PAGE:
For exactly this purpose, God has given us a free will. God never forces himself on us, neither in, nor beyond time. If that would be the case, God would speak against himself and de-humanize us. Which God would say to a soul: “You rejected me your whole life in time, but now, beyond time, you will have to have me in eternity”? Not the God giving us our will and becoming man who sacrificed his life for us, in order for us to understand how to use our will. In other words: the one to be saved must also want to be saved. God’s salvific grace in and through Christ of course has the initiative. But we have to do our part; small, but also decisive.
And this is the explanation to the existence of hell, a dogma of the Catholic faith clearly taught by the Lord himself and in the Bible. Hell is a state of eternal existence where conscious creatures, angels and humans, are permanently cut-off from God’s love and truth, and fully aware of that God’s love and truth exist, as consequence of an active “no”. When we give in to the devil’s lies and follow in his footsteps in a “no” or an “I don’t care”, which ultimately is at great risk of becoming a “no”, and refuse to convert and to allow forgiveness restart our friendship with God, we too risk sharing in the full nature of rejection of Satan and the other fallen angels.
Hell is not somewhere we send others, but instead a reminder of a possible, individual reality, a consequence of a freely chosen lack of truth and love, for us to do everything in our power to avoid – and to help others to avoid. The Church or a single pastor do not need to constantly talk about hell. There were certainly times when this was a fact. But today we risk the exact opposite if we want the Church also to be a provider of temporal and quick feelgood. To avoid talking about hell at all, or to pretend it does not exist, even with the best intentions behind it, in fact is both uncharitable and irresponsible.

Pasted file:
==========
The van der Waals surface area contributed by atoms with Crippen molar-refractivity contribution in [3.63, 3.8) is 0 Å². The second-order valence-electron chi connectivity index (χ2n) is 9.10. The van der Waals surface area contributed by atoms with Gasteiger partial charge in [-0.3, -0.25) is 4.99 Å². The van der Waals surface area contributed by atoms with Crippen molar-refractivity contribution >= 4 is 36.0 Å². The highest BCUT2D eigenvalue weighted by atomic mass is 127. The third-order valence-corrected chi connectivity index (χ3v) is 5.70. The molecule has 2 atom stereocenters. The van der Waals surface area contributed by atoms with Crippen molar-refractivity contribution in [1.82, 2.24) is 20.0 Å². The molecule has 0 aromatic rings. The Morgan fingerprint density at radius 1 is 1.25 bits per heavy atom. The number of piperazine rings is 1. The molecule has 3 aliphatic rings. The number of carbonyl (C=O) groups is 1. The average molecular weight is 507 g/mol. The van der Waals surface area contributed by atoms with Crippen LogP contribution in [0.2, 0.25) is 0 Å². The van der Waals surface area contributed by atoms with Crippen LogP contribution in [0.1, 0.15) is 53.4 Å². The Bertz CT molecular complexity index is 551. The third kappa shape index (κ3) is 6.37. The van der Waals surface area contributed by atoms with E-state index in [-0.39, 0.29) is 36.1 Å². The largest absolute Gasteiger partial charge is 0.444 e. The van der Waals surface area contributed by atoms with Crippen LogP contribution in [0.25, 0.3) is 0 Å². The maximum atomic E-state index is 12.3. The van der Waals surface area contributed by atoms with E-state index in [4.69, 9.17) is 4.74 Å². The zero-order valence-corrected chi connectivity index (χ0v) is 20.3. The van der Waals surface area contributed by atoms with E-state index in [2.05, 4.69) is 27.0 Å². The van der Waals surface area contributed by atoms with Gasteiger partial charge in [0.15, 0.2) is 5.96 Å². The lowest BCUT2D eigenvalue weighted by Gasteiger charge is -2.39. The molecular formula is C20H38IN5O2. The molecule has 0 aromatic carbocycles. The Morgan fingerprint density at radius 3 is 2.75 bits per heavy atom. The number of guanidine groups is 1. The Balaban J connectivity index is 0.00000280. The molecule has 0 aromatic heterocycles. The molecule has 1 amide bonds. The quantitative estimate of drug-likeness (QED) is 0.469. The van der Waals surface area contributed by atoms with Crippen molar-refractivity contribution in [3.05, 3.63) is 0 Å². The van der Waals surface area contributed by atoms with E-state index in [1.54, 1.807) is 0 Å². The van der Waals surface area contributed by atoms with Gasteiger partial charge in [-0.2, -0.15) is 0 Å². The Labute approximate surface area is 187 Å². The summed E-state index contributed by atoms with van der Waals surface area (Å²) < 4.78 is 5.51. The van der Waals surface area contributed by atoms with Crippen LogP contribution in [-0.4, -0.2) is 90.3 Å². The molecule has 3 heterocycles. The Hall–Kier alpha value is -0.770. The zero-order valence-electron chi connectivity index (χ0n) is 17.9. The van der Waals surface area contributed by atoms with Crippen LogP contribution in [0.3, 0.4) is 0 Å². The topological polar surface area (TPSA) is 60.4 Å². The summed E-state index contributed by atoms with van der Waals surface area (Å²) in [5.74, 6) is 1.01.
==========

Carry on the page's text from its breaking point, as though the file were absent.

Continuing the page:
But as long as we are in this life in space and time, we can continually adjust our choices as we increasingly, helped and guided by God’s abundantly given grace, change our whole mindset, i.e., as we convert and stepwise decrease our sinful choices, and increase our choices expressing God’s will. This is truly good news of hope, indeed!
As baptized, we are called to make good choices for ourselves and others, and therethrough also enable others to discover the Gospel and to say their “yes” to it. In the solid hope that death does not have the last word, and that an eternal separation from the Good, the Truth and the Beauty, i.e., God, existence, love and joy himself, can be avoided with a living faith in Christ.
So, why not for this forthcoming week make sure to make at least one conversation with, or to do something for, a person near you, be it a family member, a friend, or a colleague, testifying to your faith and hope in Christ? Trusting that God, as the Lord of the harvest, may allow the seed you plant to grow and bear fruit for eternal life. In the way that God finds best – and when God finds it best. Which always is the best. Amen.